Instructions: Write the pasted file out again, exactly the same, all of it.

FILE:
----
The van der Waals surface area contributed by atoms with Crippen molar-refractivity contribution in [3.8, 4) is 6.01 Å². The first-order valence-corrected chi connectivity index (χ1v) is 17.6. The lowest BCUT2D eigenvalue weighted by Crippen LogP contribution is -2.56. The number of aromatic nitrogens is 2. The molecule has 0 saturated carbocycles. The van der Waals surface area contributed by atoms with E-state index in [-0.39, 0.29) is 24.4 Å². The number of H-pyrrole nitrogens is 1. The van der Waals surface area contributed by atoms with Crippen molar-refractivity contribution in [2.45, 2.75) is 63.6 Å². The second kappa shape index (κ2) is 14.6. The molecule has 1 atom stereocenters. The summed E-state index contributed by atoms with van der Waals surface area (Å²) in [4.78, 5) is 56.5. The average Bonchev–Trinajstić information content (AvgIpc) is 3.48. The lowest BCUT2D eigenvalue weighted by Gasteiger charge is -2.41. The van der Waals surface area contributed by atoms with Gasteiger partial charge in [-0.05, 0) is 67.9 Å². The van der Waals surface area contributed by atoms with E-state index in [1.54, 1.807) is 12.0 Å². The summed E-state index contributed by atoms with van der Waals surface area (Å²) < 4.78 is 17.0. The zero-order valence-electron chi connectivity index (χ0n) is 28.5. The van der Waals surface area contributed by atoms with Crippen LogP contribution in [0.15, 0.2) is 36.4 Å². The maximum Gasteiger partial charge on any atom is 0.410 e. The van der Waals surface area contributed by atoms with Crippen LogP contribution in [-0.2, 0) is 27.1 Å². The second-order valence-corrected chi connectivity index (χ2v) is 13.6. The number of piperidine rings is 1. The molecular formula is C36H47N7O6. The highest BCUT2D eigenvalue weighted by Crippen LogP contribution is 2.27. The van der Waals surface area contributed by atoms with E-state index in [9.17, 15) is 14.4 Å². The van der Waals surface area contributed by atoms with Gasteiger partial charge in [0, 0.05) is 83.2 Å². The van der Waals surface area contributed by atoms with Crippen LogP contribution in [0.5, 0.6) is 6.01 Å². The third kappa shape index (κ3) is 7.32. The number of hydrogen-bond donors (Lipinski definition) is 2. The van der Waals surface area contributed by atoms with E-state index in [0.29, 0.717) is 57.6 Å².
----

The van der Waals surface area contributed by atoms with Crippen molar-refractivity contribution in [3.8, 4) is 6.01 Å². The first-order valence-corrected chi connectivity index (χ1v) is 17.6. The lowest BCUT2D eigenvalue weighted by Crippen LogP contribution is -2.56. The number of aromatic nitrogens is 2. The molecule has 0 saturated carbocycles. The van der Waals surface area contributed by atoms with E-state index in [-0.39, 0.29) is 24.4 Å². The number of H-pyrrole nitrogens is 1. The van der Waals surface area contributed by atoms with Crippen molar-refractivity contribution in [2.45, 2.75) is 63.6 Å². The second kappa shape index (κ2) is 14.6. The molecule has 1 atom stereocenters. The summed E-state index contributed by atoms with van der Waals surface area (Å²) in [4.78, 5) is 56.5. The average Bonchev–Trinajstić information content (AvgIpc) is 3.48. The lowest BCUT2D eigenvalue weighted by Gasteiger charge is -2.41. The van der Waals surface area contributed by atoms with Gasteiger partial charge in [-0.05, 0) is 67.9 Å². The van der Waals surface area contributed by atoms with E-state index in [1.54, 1.807) is 12.0 Å². The summed E-state index contributed by atoms with van der Waals surface area (Å²) < 4.78 is 17.0. The zero-order valence-electron chi connectivity index (χ0n) is 28.5. The van der Waals surface area contributed by atoms with Crippen LogP contribution in [0.15, 0.2) is 36.4 Å². The maximum Gasteiger partial charge on any atom is 0.410 e. The van der Waals surface area contributed by atoms with Crippen LogP contribution in [-0.2, 0) is 27.1 Å². The second-order valence-corrected chi connectivity index (χ2v) is 13.6. The number of piperidine rings is 1. The molecular formula is C36H47N7O6. The highest BCUT2D eigenvalue weighted by Crippen LogP contribution is 2.27. The van der Waals surface area contributed by atoms with E-state index in [9.17, 15) is 14.4 Å². The van der Waals surface area contributed by atoms with Gasteiger partial charge in [0, 0.05) is 83.2 Å². The van der Waals surface area contributed by atoms with Crippen LogP contribution in [0.5, 0.6) is 6.01 Å². The third kappa shape index (κ3) is 7.32. The number of hydrogen-bond donors (Lipinski definition) is 2. The van der Waals surface area contributed by atoms with E-state index in [0.29, 0.717) is 57.6 Å².